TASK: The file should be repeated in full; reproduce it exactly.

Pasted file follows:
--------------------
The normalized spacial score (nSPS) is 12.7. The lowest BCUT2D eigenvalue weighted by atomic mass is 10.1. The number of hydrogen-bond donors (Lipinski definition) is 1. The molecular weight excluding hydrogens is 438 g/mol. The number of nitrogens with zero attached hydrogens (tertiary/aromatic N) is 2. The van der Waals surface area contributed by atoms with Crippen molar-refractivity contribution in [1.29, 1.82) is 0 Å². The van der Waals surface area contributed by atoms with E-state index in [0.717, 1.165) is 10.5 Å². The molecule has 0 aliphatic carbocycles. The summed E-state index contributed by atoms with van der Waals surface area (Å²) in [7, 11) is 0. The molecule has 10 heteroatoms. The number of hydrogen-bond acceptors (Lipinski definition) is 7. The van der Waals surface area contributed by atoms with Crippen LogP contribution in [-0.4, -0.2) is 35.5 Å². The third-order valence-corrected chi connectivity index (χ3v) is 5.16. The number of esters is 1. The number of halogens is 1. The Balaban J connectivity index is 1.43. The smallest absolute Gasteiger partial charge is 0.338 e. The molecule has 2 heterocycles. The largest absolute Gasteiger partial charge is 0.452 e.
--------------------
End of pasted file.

The normalized spacial score (nSPS) is 12.7. The lowest BCUT2D eigenvalue weighted by atomic mass is 10.1. The number of hydrogen-bond donors (Lipinski definition) is 1. The molecular weight excluding hydrogens is 438 g/mol. The number of nitrogens with zero attached hydrogens (tertiary/aromatic N) is 2. The van der Waals surface area contributed by atoms with Crippen molar-refractivity contribution in [1.29, 1.82) is 0 Å². The van der Waals surface area contributed by atoms with E-state index in [0.717, 1.165) is 10.5 Å². The molecule has 0 aliphatic carbocycles. The summed E-state index contributed by atoms with van der Waals surface area (Å²) in [7, 11) is 0. The molecule has 10 heteroatoms. The number of hydrogen-bond acceptors (Lipinski definition) is 7. The van der Waals surface area contributed by atoms with Crippen LogP contribution in [-0.4, -0.2) is 35.5 Å². The third-order valence-corrected chi connectivity index (χ3v) is 5.16. The number of esters is 1. The number of halogens is 1. The Balaban J connectivity index is 1.43. The smallest absolute Gasteiger partial charge is 0.338 e. The molecule has 2 heterocycles. The largest absolute Gasteiger partial charge is 0.452 e.